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Phil 101: Logic Spring 2015 Mechanics of course and expectations – Syllabus Syllabus – Class website and message board Class website message board.

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Presentation on theme: "Phil 101: Logic Spring 2015 Mechanics of course and expectations – Syllabus Syllabus – Class website and message board Class website message board."— Presentation transcript:



3 Phil 101: Logic Spring 2015

4 Mechanics of course and expectations – Syllabus Syllabus – Class website and message board Class website message board Introductory readings – Chapter 0: Introduction and comments about survey Chapter 0 Homework: A Prelude to Logic skim Ch 0, read Ch 1 and read handout Logical PossibilityA Prelude to Logic Logical Possibility Introduction: Today’s Class

5 The Agenda Critical Thinking (“Informal Logic”) The real informal fallacies A survey of some philosophical problems (this is a philosophy course! Introduction to concepts that figure in the study of formal logic Symbolic Logic Propositional Logic: translation, truth tables, truth trees and proofs Introduction to predicate logic (if time permits): translation, equivalences, identity and definite descriptions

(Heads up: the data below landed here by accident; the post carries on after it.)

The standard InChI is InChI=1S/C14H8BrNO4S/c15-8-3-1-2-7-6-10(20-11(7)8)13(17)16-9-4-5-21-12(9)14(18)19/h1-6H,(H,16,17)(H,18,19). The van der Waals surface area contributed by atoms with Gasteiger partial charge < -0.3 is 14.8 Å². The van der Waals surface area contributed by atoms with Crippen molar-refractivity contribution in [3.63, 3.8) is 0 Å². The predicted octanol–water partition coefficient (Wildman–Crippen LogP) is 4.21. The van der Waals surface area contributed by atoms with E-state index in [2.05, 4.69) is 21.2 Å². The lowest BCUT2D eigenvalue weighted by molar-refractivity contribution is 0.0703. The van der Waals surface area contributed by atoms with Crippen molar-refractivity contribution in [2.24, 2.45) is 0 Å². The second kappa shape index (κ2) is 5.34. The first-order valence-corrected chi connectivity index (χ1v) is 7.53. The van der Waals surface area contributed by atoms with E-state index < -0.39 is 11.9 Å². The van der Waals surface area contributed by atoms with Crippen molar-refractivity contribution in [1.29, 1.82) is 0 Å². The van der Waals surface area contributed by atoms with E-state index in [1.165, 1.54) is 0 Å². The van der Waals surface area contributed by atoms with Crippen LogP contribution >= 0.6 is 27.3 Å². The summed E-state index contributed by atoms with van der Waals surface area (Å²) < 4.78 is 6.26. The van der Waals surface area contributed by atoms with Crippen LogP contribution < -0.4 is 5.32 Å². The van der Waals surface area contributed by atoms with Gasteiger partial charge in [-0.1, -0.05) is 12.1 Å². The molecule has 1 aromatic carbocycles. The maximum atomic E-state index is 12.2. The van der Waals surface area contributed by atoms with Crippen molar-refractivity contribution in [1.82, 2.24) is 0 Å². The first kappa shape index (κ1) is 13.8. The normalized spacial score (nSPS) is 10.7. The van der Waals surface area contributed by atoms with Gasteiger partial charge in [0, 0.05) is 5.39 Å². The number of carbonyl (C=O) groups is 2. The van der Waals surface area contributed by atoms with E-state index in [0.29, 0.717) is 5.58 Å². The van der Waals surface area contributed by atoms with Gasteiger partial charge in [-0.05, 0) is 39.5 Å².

6 Behavioral Economics: the Real ‘Informal Fallacies’ Bounded Rationality: humans are not (1) fully informed, (2) strictly rational, (3) completely self-interested. People have two different thinking systems. People are subject to cognitive biases— systematic errors of perception and judgment. People are good at perceiving causation but very bad at statistical reasoning…as the results of our survey show. Just for fun: a list of cognitive biasesa list of cognitive biases

7 Spring 2015 Logic Students Survey

8 Causal Explanations The lifestyle and diet is what causes the lower incident of kidney cancer. Rural areas have much better air quality and living in rural areas usually consist of more outdoor work The people in these regions are less stressed. The people are less exposed to toxins that may cause kidney cancer since they live in rural areas Democrats must be more susceptible to kidney cancer it could be liberals and their government have created some disease that spreads kidney cancer through our water supply! Thanks Obama! [Comment: this was from The Onion, right?